KC's View:

    Published on: May 1, 2017

    ...with brief, occasional, italicized and sometimes gratuitous commentary…

    • The Wall Street Journal reports that in last week's earnings call, Procter & Gamble CFO Jon Moeller "used the phrase 'irresistibly superior' 17 times and 'irresistible superiority' six times," apparently out of the belief that in all of its segments, P&G would be able to build market share with its basic value proposition.

    Analysts listening, however, were confused, which meant that the company had to issue a clarifying statement: "“In a slower growth macro environment, we are establishing an even higher standard of excellence—that of irresistible superiority for our products and packages. Irresistible superiority means our products are so good, consumers don’t ever want to part with them.”

    The problem, of course, is that P&G's products are not so 'irresistibly superior' that they've been able to avoid competitive challenges and market share erosion. Saying it doesn't make it so. Better to have consumers saying it ... which, now that I think about it, suggests to me that maybe Moeller was test-driving a new marketing slogan for the company.

    Yahoo Finance has an observation about Starbucks' earnings call last week - that CEO Kevin Johnson believes that the company is a tech company in addition to being a coffee company, and that its "laser-focus on technology could help insulate it from the woes of retail."

    In fact, the story says, "the word 'mobile' was used 24 times on that call.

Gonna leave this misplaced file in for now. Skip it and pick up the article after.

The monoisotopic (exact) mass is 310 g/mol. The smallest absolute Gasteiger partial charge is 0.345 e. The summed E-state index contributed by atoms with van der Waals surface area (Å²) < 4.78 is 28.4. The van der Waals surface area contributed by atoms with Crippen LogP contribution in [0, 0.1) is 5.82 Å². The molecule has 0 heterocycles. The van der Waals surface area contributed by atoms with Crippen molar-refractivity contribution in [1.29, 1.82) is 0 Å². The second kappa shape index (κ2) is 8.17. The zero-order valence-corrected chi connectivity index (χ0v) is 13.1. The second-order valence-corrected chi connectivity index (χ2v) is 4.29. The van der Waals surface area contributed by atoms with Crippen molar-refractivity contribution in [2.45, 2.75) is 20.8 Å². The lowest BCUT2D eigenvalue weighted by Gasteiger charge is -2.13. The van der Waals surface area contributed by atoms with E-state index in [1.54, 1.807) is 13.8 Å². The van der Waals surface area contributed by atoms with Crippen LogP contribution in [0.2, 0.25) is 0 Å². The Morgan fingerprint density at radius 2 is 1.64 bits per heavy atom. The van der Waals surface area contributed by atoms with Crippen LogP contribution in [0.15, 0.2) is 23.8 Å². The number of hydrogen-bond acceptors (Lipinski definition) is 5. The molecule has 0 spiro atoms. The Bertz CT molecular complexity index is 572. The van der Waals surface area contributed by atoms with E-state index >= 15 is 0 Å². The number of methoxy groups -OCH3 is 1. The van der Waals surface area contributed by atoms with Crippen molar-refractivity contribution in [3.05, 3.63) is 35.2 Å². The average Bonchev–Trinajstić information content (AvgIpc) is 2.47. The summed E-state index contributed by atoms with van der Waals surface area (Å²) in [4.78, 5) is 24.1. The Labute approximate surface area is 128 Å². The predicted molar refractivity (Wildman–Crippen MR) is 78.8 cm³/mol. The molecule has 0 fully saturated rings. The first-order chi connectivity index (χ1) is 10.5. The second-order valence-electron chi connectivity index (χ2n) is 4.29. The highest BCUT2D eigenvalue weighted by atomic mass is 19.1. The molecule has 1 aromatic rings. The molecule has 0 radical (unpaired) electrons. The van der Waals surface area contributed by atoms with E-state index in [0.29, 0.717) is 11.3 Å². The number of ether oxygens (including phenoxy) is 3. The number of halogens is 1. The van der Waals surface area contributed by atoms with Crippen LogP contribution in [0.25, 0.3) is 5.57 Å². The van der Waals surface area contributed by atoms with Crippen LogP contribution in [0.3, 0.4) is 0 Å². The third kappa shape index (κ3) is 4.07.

Johnson said at one point that "looking to the future, this is all about how our digital relationships with customers intersect with experiential retail in our stores. We are confident that we’re well on our way to further increasing overall store capacity while delivering enhanced Starbucks experience to our customers.”

    • Weis Markets announced that the company plans to invest $90 million in its growth in 2017.

    Jonathan Weis, chairman/CEO, said that the budget includes money for "14 remodels, a new unit in Brunswick, Md., two fuel centers and the continued expansion of our distribution center in Milton, Pa. We also have seven new stores in the active planning stages and expect most of them to open in 2018."

    The 2017 plans follow a highly active 2016, in which the company "acquired 44 stores and converted them in just three months’ time, growing our store base by more than 20 percent,” he said.
    KC's View:

    Published on: May 1, 2017

    ...will return. I promise.
    KC's View:

    Published on: May 1, 2017

    One of my mother's favorite sayings was, "Patience is a virtue."

    Because she knew me pretty well, I suspect the subtext of that statement would've gone something like this: "If you ever find someone patient enough to put up with you, make sure you grab onto her and don't let her go."

    Which I did. And 34 years ago today, we got married.

    The good news is that Mrs. Content Guy still is patient with me. As I write this, I am 3,000 miles away from her and home, and she doesn't mind. She doesn't even mind that we ended up essentially agreeing to give each other appliances for this anniversary, since the washing machine, dryer and dishwasher all crapped out on us in about a 45-day period.

    She's the best. I'm lucky to have her. And really lucky that she's as patient as she is.
    KC's View: